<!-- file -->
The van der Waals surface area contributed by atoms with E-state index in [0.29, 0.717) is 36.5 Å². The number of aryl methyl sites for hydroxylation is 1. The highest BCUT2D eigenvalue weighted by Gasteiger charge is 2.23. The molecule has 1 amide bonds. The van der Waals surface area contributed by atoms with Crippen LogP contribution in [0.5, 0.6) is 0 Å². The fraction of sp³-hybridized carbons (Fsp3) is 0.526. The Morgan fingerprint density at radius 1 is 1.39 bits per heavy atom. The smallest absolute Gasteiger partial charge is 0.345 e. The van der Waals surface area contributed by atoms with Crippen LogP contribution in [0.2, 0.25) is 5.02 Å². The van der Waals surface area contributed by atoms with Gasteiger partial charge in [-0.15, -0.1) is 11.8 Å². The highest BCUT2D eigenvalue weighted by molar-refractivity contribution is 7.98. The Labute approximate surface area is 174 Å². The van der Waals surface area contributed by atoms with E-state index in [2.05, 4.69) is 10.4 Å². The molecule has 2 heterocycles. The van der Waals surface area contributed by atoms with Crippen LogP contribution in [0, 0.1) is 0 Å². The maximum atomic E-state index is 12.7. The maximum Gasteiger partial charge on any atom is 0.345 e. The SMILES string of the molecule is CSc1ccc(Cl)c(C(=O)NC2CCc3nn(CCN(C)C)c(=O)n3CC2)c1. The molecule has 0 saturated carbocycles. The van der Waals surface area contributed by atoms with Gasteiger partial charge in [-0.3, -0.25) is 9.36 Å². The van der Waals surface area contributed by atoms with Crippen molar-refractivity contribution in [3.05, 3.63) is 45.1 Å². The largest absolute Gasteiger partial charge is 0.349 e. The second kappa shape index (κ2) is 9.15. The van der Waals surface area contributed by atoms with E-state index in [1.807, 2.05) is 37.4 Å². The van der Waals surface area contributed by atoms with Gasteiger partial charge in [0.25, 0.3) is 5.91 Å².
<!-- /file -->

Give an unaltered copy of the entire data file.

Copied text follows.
The van der Waals surface area contributed by atoms with E-state index in [0.29, 0.717) is 36.5 Å². The number of aryl methyl sites for hydroxylation is 1. The highest BCUT2D eigenvalue weighted by Gasteiger charge is 2.23. The molecule has 1 amide bonds. The van der Waals surface area contributed by atoms with Crippen LogP contribution in [0.5, 0.6) is 0 Å². The fraction of sp³-hybridized carbons (Fsp3) is 0.526. The Morgan fingerprint density at radius 1 is 1.39 bits per heavy atom. The smallest absolute Gasteiger partial charge is 0.345 e. The van der Waals surface area contributed by atoms with Crippen LogP contribution in [0.2, 0.25) is 5.02 Å². The van der Waals surface area contributed by atoms with Gasteiger partial charge in [-0.15, -0.1) is 11.8 Å². The highest BCUT2D eigenvalue weighted by molar-refractivity contribution is 7.98. The Labute approximate surface area is 174 Å². The van der Waals surface area contributed by atoms with E-state index in [2.05, 4.69) is 10.4 Å². The molecule has 2 heterocycles. The van der Waals surface area contributed by atoms with Crippen LogP contribution in [0, 0.1) is 0 Å². The maximum atomic E-state index is 12.7. The maximum Gasteiger partial charge on any atom is 0.345 e. The SMILES string of the molecule is CSc1ccc(Cl)c(C(=O)NC2CCc3nn(CCN(C)C)c(=O)n3CC2)c1. The molecule has 0 saturated carbocycles. The van der Waals surface area contributed by atoms with Gasteiger partial charge in [-0.3, -0.25) is 9.36 Å². The van der Waals surface area contributed by atoms with Crippen molar-refractivity contribution in [3.05, 3.63) is 45.1 Å². The largest absolute Gasteiger partial charge is 0.349 e. The second kappa shape index (κ2) is 9.15. The van der Waals surface area contributed by atoms with E-state index in [1.807, 2.05) is 37.4 Å². The van der Waals surface area contributed by atoms with Gasteiger partial charge in [0.25, 0.3) is 5.91 Å².